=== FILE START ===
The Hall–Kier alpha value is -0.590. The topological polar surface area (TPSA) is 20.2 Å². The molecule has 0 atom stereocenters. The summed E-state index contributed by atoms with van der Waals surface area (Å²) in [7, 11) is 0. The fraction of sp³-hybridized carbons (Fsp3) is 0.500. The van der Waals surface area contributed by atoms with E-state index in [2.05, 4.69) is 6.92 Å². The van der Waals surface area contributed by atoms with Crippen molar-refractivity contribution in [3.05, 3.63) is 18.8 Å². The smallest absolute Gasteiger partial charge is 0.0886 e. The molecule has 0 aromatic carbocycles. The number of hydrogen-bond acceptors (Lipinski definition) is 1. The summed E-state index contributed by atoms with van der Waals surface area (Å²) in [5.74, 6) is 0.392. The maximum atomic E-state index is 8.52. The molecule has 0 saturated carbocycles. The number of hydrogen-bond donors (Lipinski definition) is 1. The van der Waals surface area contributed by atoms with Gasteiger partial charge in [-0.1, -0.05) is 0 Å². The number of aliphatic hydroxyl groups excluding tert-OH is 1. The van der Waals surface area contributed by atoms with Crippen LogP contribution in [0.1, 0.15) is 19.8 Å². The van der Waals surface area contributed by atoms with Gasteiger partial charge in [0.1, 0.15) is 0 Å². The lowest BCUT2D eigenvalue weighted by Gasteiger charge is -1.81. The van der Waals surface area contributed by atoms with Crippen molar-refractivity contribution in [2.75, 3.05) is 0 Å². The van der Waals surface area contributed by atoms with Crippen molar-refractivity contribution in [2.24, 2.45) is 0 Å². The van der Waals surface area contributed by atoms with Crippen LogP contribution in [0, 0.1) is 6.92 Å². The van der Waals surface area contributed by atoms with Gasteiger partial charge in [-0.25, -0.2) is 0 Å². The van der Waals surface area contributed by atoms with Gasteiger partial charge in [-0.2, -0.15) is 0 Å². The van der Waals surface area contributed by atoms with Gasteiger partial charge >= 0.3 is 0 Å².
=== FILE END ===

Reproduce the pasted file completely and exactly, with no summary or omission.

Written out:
The Hall–Kier alpha value is -0.590. The topological polar surface area (TPSA) is 20.2 Å². The molecule has 0 atom stereocenters. The summed E-state index contributed by atoms with van der Waals surface area (Å²) in [7, 11) is 0. The fraction of sp³-hybridized carbons (Fsp3) is 0.500. The van der Waals surface area contributed by atoms with E-state index in [2.05, 4.69) is 6.92 Å². The van der Waals surface area contributed by atoms with Crippen molar-refractivity contribution in [3.05, 3.63) is 18.8 Å². The smallest absolute Gasteiger partial charge is 0.0886 e. The molecule has 0 aromatic carbocycles. The number of hydrogen-bond acceptors (Lipinski definition) is 1. The summed E-state index contributed by atoms with van der Waals surface area (Å²) in [5.74, 6) is 0.392. The maximum atomic E-state index is 8.52. The molecule has 0 saturated carbocycles. The number of hydrogen-bond donors (Lipinski definition) is 1. The van der Waals surface area contributed by atoms with Gasteiger partial charge in [-0.1, -0.05) is 0 Å². The number of aliphatic hydroxyl groups excluding tert-OH is 1. The van der Waals surface area contributed by atoms with Crippen LogP contribution in [0.1, 0.15) is 19.8 Å². The van der Waals surface area contributed by atoms with Gasteiger partial charge in [0.1, 0.15) is 0 Å². The lowest BCUT2D eigenvalue weighted by Gasteiger charge is -1.81. The van der Waals surface area contributed by atoms with Crippen molar-refractivity contribution in [2.75, 3.05) is 0 Å². The van der Waals surface area contributed by atoms with Crippen molar-refractivity contribution in [2.24, 2.45) is 0 Å². The van der Waals surface area contributed by atoms with Crippen LogP contribution in [0, 0.1) is 6.92 Å². The van der Waals surface area contributed by atoms with Gasteiger partial charge in [-0.25, -0.2) is 0 Å². The van der Waals surface area contributed by atoms with Gasteiger partial charge in [-0.2, -0.15) is 0 Å². The van der Waals surface area contributed by atoms with Gasteiger partial charge >= 0.3 is 0 Å².